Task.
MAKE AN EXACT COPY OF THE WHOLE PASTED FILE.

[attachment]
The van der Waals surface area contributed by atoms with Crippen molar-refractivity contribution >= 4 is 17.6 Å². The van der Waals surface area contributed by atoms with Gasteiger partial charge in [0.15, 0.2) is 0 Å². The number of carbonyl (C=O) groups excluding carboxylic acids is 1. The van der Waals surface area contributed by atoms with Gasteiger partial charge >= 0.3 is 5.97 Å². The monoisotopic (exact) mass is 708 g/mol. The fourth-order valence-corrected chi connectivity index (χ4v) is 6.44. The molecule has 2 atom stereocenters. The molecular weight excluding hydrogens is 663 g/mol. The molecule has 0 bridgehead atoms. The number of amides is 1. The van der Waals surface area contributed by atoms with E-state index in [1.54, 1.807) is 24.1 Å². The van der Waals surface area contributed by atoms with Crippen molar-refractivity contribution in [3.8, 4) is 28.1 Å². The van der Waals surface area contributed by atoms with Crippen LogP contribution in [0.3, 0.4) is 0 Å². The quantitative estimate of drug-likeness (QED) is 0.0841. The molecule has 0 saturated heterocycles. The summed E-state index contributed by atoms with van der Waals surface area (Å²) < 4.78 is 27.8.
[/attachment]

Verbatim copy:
The van der Waals surface area contributed by atoms with Crippen molar-refractivity contribution >= 4 is 17.6 Å². The van der Waals surface area contributed by atoms with Gasteiger partial charge in [0.15, 0.2) is 0 Å². The number of carbonyl (C=O) groups excluding carboxylic acids is 1. The van der Waals surface area contributed by atoms with Gasteiger partial charge >= 0.3 is 5.97 Å². The monoisotopic (exact) mass is 708 g/mol. The fourth-order valence-corrected chi connectivity index (χ4v) is 6.44. The molecule has 2 atom stereocenters. The molecular weight excluding hydrogens is 663 g/mol. The molecule has 0 bridgehead atoms. The number of amides is 1. The van der Waals surface area contributed by atoms with E-state index in [1.54, 1.807) is 24.1 Å². The van der Waals surface area contributed by atoms with Crippen molar-refractivity contribution in [3.8, 4) is 28.1 Å². The van der Waals surface area contributed by atoms with Crippen LogP contribution in [0.3, 0.4) is 0 Å². The quantitative estimate of drug-likeness (QED) is 0.0841. The molecule has 0 saturated heterocycles. The summed E-state index contributed by atoms with van der Waals surface area (Å²) < 4.78 is 27.8.